There is a general upsurge in urban farming; particularly, in the capital, Accra. So, such areas as Achimota, Dzorwulu, Kanda and around the Accra – Tema Motorway host hundreds of vegetable growers.
These are mainly youth who are either doing mainstream market gardening or peasants engaged in hand-to-mouth agriculture. The vegetables and other crops produced in the capital include common and uncommon species, just as the suburbs are varied and the total acreage quite considerable.
So, under what conditions do these people do their farming? How safely or otherwise do they apply agro-chemicals and other farm inputs? Do they endanger their lives and ultimately the lives of their customers?
Do they farm under the supervision of Ministry of Food and Agriculture extension officers; or they practice as they deem fit? One sure cause of worry is the fact that most of them grow their crops along some of Accra’s big gutters, drains overflowing with filth, eyesore and diseases. And, scores of farmers actually draw effluence to irrigate their crops!
Indeed, the disgusting practice continued till it recently drew so much public dissent that some farmers have begun using water from dugouts as an alternative. Good news is that, at such a place as Dzorwulu, the seasoning growers have formed an association to – among welfare pursuit – check the harmful use of poisoned water.
The poisoned water use remains widespread, nonetheless. For instance, along the Kanda main drain, the News Team met this man called Ibrahim tending vegetables; Ibrahim admitted that he and his colleagues use gutter water for irrigation but claimed it was on the recommendation of no less a state agency than the Water Research Institute under the Council for Scientific and Industrial Research (CSIR).
But, viewers’ guess is as good as our News Team’s: the Director of the CSIR-Water Research Institute, Mike Yaw Osei-Atweneboana, vehemently denied the approval, reporting that dozens of tests his outfit ran on the water these growers use all proved the water too unwholesome for farming and consumption.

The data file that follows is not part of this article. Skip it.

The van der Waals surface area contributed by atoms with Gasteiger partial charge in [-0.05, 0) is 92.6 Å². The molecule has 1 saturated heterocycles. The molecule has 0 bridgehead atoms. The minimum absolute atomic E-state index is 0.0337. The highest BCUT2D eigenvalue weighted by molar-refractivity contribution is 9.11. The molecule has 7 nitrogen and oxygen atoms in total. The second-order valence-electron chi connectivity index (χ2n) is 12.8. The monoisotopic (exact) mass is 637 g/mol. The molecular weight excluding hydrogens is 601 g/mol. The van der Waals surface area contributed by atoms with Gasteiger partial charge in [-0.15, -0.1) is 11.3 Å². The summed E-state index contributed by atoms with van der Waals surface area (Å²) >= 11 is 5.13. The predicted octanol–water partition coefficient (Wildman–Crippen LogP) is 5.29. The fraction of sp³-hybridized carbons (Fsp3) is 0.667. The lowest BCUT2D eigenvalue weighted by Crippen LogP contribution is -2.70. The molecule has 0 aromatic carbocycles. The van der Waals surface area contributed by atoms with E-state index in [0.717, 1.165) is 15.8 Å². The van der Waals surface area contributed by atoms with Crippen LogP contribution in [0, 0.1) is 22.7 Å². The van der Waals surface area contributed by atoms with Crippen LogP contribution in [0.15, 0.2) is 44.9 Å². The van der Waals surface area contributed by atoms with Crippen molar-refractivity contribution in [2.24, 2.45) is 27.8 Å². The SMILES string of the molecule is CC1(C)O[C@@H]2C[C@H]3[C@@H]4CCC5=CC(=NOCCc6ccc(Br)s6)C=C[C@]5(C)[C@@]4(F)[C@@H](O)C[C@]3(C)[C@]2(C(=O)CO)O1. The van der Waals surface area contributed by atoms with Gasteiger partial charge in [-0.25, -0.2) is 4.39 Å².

He added that his office has been schooling the growers to use water from wells, but such recommendation has largely fallen on deaf ears, with only a handful of farmers being charitable enough to comply.
For about 100 years now when Accra and Tema have been growing very fast, there has corresponding growth in the need for fresh tomatoes, peppers, onions, cabbages, carrots, lettuce, and vegetables. And, the closer they are farmed near the market, the fresher they tend to be; hence, the hundreds of vegetable farmers in Accra. But, the poisoned vegetables could have been averted, if the authorities had maintained a State Farms branch opened about 15 kilometres away from the heart of Accra – at Dawhenya, near a river dam.
In 1959 the State Farms Corporation started the Dawhenya Irrigation Scheme; by the mid 1978s the scheme was in full operation under Kutu Acheampong’s Operation Feed Yourself – mainly producing vegetables for what was then called the Accra-Tema City area. The records show that by 1978 (41 years ago), a total irrigable area of 450 hectares had been reserved for what farming is now done near the Odaw and other gutters.
Today, more than half of this irrigable land has been developed (or rather destroyed) by estate builders, individuals and sand winners. The land is gone, the multi-million-cedi dam has turned into frogs and mosquitoes pond and the farmers are now scooping faecal matter and raw poison onto tens of tonnes of tomatoes, onions, sweet peppers etc. for the millions of people who consume in Accra, Tema, Kasoa etc. every single day!
Source: Adomonline.com | Adom FM | Kwame Anum